I didn’t realize I was a daddy’s girl until it was too late.
Among all the recipes and dishes we shared as a family, my father’s recipe for sujebi (수제비), a rough hand-torn dough-noodle soup which he must have eaten many times during Korea’s long hungry years, is the most poignant and poetic. If you were too poor to buy rice, but had flour and water you could at least go to bed with something in your belly.
He basically mixed flour, salt and water and kneaded until he got a ball of dough he could handle (I’ve seen other recipes call for vegetable oil as well). Then he’d boil some water, tear off pieces of dough, flatten them a bit and boil until toothsome, maybe 5-7 minutes or until pieces float to the top. He’d add some soy sauce to the whole thing and voilà. Of course, you can get as fancy as you’d like by adding kimchi or other vegetables, even use a traditional anchovy broth, but my father’s version is a commentary on the hard times he’d lived through and I think he kept to it as a way of staying true to his hunger memories.
You can start with a cup of flour, pinch of salt and about 1/4-1/3 cup of water.
Mix well and knead until you end up with a ball of dough, not too sticky or dry––this will take about ten minutes.
Tear off pieces of dough and flatten before you throw them in a pot of boiling water. Check them once they start floating to the top. Add soy sauce. There are a lot of ways to dress up sujebi, but I make it this way in honor of my father.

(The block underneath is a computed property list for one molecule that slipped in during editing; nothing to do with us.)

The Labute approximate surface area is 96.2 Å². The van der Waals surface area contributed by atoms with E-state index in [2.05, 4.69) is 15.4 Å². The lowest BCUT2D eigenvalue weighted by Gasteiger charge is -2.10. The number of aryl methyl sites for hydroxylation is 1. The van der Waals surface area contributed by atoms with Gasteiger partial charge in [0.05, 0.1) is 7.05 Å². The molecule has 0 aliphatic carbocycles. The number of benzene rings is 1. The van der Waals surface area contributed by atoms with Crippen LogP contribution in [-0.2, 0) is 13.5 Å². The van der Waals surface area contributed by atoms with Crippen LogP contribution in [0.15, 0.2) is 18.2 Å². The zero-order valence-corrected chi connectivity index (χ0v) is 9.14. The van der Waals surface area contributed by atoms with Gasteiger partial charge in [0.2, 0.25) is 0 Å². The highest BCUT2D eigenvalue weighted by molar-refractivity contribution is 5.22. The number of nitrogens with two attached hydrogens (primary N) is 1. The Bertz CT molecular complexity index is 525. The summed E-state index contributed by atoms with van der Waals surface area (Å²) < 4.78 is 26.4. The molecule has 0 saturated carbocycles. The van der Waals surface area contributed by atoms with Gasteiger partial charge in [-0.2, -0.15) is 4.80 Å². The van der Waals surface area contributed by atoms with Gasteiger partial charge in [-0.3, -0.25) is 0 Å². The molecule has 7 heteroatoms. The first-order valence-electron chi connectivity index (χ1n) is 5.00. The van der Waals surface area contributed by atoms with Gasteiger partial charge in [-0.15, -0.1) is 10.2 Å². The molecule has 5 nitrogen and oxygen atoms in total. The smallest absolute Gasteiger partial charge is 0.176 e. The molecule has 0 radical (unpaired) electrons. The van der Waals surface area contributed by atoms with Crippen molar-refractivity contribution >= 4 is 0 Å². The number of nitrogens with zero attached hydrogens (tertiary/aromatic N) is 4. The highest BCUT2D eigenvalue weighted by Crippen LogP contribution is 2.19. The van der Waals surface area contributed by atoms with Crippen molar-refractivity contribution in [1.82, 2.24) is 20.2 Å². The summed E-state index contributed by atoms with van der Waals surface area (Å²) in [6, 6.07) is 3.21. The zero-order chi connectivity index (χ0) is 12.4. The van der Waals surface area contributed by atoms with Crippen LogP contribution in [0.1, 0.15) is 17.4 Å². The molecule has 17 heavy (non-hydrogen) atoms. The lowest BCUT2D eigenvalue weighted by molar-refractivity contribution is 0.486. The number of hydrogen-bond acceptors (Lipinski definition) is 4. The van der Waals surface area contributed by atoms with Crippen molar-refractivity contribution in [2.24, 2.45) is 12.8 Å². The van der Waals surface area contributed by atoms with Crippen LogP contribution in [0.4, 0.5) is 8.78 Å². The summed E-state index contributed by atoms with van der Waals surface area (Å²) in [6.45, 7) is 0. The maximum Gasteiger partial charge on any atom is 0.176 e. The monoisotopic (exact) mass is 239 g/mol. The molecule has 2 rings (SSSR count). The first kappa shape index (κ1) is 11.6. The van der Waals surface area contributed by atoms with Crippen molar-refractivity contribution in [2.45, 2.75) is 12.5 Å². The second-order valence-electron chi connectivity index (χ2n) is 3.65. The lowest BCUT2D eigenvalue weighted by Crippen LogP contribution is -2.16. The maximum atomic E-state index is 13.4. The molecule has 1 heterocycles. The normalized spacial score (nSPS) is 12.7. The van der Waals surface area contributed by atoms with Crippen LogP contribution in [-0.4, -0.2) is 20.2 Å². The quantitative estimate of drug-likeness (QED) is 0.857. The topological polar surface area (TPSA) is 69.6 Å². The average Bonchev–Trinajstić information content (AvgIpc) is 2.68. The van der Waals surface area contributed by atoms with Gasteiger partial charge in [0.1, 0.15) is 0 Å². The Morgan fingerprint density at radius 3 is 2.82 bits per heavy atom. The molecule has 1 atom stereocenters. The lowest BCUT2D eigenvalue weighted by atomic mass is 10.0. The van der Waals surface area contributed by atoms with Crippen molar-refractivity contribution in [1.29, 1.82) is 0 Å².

And the great irony now is that you can go to restaurants in Korea that specialize in sujebi (and other nostalgia food) where you can pay a lot for the dubious pleasure of reliving those lean and mean years.
My father passed in January 2006 from cirrhosis of the liver at his home in Korea. The last time I saw him was in the hospital where he was getting treatments for it. I was there with him during that time, sleeping on a cot near his bed, watching him get poked and prodded by a rotation of doctors and nurses, and basically trying not to think about where things were going. But my father thought about it everyday during that dying month knowing there was really no cure. Near the end, he checked himself out and went home to die.
I’m pretty lousy at goodbyes. I don’t like them for all the obvious reasons. But I know I was lucky to have said goodbye to my father before his imminent death. I was going back to New York and on my last day at the hospital, we shared an awkward and brief goodbye––usually how things dealing with emotions between us tended to be. But I remember he told me that he would be okay and not to worry, and all these 7 years later I see how good my father was with goodbyes.